By Katelyn Lusher
On July 28th, gymnast Simone Biles, a gold medalist in the 2016 Olympics, shocked the world when she decided to withdraw from the 2020 Olympic gymnastics team finals for mental health reasons. Biles is the most decorated gymnast in history and arguably the most esteemed gymnast in the world right now and the pressure, she said, has been enormous with so many eyes watching her at all times. In a statement explaining her reasons for dropping out, Biles said, “It’s been really stressful this Olympic games, I think just as a whole not having an audience [due to COVID], there are a lot of different variables going into it. It’s been a long week. It’s been a long Olympic process. It’s been a long year” (USA Today). Biles’ words have set off an international debate on mental health that has, quite frankly, been a long time coming. However, Biles’ statement also reflects how deeply the COVID-19 pandemic has impacted everyone’s mental health. For Olympians like Biles, training schedules were off course due to lockdown and quarantining. After years of preparation, athletes had to wait an extra year to compete since the Olympics were canceled in 2020. All of these changes and lack or normalcy are understandably anxiety-inducing for anyone, but would be especially difficult for Olympic athletes who can’t have their support system around them while they compete after what has truly been a long, stressful year and a half.
It’s also important to note, however, that there is no such thing as getting “back to normal.” In fact, we shouldn’t go “back to normal.” When people say “normal,” they are ignoring the fact that before COVID, things were certainly not perfect. The pandemic revealed many things: one, that many employers will not take care of their employees even when there is a public health crisis (such as businesses that refused to close and kept their employees working while cases were spiking, like Hobby Lobby); two, many people discovered that unemployment wages were actually higher than their average weekly wages, which has prompted demands for a higher minimum wage and has subsequently resulted in a labor shortage; and three, being stuck inside with little or no human contact has encouraged greater attention towards mental health. Stressful employment situations and poor labor practices like the ones described have also contributed to a decline in mental health. How can anyone just shake off pandemic trauma and move on like nothing has happened? Why should anyone, like Simone Biles, be forced to continue on when they are suffering?
The fact is, pandemics change the world and they change how people act and think. Historically, pandemics have shaped the course of world history. The Black Death plague from 1347 to 1351, for example, led to a decline in serfdom and a rise in wages for artisans and peasants but also led to a rise in violent anti-Semitism and beliefs in mysticism as people tried to find a cause and solution to the plague. Pandemics like smallpox in the 15th to 17th centuries helped countries expand their empires through colonization but came at a heavy price as millions of indigenous peoples died or were wiped out altogether (Encyclopedia Brittanica). The Spanish flu from 1918 to 1919 is most often cited as the blueprint for handling future pandemics since public health measures changed drastically after the virulent virus killed 50 million people globally. After the Spanish flu, the necessity of implementing a federal plan to prevent the spread of future viruses became apparent, as did the need for more research into influenza viruses (CDC). The COVID-19 pandemic is still causing massive changes in our society, and it is unrealistic to think that everyone can immediately bounce back.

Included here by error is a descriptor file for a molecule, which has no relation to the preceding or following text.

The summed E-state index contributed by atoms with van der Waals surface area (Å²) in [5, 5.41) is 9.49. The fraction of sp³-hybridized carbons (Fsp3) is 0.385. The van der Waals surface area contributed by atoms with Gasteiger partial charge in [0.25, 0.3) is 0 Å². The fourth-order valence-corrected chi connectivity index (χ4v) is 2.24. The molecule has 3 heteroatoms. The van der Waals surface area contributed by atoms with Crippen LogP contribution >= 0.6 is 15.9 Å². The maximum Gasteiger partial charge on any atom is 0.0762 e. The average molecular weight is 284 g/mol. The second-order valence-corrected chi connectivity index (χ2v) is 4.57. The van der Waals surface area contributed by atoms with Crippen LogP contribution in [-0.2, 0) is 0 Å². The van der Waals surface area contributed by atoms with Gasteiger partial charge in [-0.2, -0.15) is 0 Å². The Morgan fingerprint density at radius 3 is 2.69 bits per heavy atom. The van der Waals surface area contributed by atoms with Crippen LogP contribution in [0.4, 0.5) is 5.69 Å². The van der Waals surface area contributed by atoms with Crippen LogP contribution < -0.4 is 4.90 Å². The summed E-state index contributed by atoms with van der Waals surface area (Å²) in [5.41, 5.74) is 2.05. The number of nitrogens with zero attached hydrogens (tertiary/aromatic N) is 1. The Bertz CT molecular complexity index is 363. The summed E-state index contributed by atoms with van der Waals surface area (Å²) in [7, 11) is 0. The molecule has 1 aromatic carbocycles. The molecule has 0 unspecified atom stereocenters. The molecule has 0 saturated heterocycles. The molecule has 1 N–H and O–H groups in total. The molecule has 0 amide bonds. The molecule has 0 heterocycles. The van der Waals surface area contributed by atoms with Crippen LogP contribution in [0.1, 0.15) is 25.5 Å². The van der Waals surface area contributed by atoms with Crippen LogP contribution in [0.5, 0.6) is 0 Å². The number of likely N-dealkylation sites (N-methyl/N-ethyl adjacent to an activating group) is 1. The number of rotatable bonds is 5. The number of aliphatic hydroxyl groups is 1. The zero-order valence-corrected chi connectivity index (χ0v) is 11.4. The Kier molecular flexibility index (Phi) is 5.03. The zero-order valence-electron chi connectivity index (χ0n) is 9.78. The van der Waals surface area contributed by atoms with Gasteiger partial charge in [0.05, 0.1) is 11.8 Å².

For many, the pandemic has worsened already existing anxiety disorders and depression and caused some to experience those feelings for the first time. Claustrophobia can intensify after over a year of social distancing and travel can feel impossible. We still don’t know what the long-term effects of COVID may look like, but in the present it is clear that many of us feel mentally scarred from seeing news of spiking cases and hearing about friends and family getting sick and dying while also watching people blatantly disregard and scoff at the presence of a virus. To make matters worse, the new delta variant is sweeping across the United States among people who are unvaccinated and not taking preventative measures against COVID. While people who are vaccinated seem to be protected against the delta variant, this provokes anxiety for parents with children who are too young to receive the vaccine and for people who have family members or friends who refuse to get vaccinated—sometimes for reasons that are patently false, like claims that the vaccine causes infertility or inserts a tracking chip. With all of that going on, how can anyone expect that an elite athlete can carry on and remain stoic? As Biles reminds us, Olympic athletes are still human and struggle with mental health like millions of others. In the wake of the pandemic, everyone deserves some grace.